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|Title:||The Teaching of French in The United States in The Early 1970's: A Descriptive and Comparative Study (Foreign Language)|
|Author(s):||Degenhart, Ruth Elaine|
|Department / Program:||Education|
|Degree Granting Institution:||University of Illinois at Urbana-Champaign|
|Subject(s):||Education, Language and Literature|
|Abstract:||This study is by nature descriptive and comparative. It consists of a secondary analysis of the United States data gathered as part of the IEA Six-Subject Survey in the early 1970's. Among the subjects included in that survey were French and English as foreign languages. In order to describe the nature of the teaching of French in the United States during that period, this study includes discussions of enrollment trends, teacher characteristics and training, instructional practices, use of teaching materials, student characteristics, and student attitudes toward school and foreign language learning. This description is given perspective by using comparative data from six other countries that participated in the IEA French and/or English studies.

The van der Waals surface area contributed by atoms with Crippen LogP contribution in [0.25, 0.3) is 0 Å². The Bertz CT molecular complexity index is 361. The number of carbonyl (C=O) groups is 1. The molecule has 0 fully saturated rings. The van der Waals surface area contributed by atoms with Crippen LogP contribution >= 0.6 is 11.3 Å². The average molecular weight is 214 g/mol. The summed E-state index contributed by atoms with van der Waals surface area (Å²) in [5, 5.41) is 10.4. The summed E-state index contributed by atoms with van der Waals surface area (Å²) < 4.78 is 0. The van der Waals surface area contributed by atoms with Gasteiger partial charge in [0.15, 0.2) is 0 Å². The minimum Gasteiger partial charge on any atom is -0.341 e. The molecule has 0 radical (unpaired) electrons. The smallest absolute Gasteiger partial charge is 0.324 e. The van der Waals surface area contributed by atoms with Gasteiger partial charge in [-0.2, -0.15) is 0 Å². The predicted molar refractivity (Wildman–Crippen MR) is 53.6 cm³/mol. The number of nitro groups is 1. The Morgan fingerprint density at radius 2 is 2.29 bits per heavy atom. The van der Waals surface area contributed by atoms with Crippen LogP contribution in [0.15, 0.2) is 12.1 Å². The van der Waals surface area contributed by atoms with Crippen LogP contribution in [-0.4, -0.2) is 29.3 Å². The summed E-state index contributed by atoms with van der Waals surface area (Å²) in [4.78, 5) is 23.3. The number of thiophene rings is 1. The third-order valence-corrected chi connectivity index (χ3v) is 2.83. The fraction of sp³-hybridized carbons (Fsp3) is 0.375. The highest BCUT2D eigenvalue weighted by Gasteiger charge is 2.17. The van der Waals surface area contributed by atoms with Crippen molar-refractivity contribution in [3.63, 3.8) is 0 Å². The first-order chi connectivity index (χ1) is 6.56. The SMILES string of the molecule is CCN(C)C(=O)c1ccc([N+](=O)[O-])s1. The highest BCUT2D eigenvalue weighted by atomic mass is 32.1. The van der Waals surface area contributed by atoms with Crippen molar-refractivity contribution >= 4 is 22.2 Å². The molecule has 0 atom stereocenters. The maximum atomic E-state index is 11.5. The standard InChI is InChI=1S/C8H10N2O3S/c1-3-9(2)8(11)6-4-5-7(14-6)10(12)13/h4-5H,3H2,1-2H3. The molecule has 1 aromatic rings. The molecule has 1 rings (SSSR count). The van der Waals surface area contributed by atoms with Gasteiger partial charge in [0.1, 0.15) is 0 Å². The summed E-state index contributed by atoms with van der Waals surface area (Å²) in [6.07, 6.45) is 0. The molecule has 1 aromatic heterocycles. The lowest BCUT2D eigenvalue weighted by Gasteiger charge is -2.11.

To provide a principled description, a model of school-based foreign language teaching and learning was developed as a guide, outlining components which are assumed to be important in any description of a foreign language teaching system. These include the major constructs of social context, school context, school characteristics, teaching characteristics, student characteristics, opportunity to learn, teaching activities, and learning activities.
It was found that teachers and students in the United States had limited foreign contacts when compared with other countries. Whereas foreign languages are a major component of school curricula in other countries, they are an elective subject in the United States and introduced into the school program later by several years. The American foreign language instruction is more intensive in terms of meetings per week, although most students studied only two years of the language. The teachers used the inductive approach to introducing grammar and ranked the oral skills first in importance for beginning students. American French classes were more likely to be conducted in the foreign language than in other countries, especially at the intermediate level. The American students generally expressed an interest in being able to speak a language other than English, although they felt there were other subjects more important to study in school.
In conclusion, this study raises some important questions about the "hidden agenda" in the American foreign language curriculum which should be carefully considered by the educational authorities on the local, state and federal levels.
Thesis (Ph.D.)--University of Illinois at Urbana-Champaign, 1984.
|Date Available in IDEALS:||2014-12-15|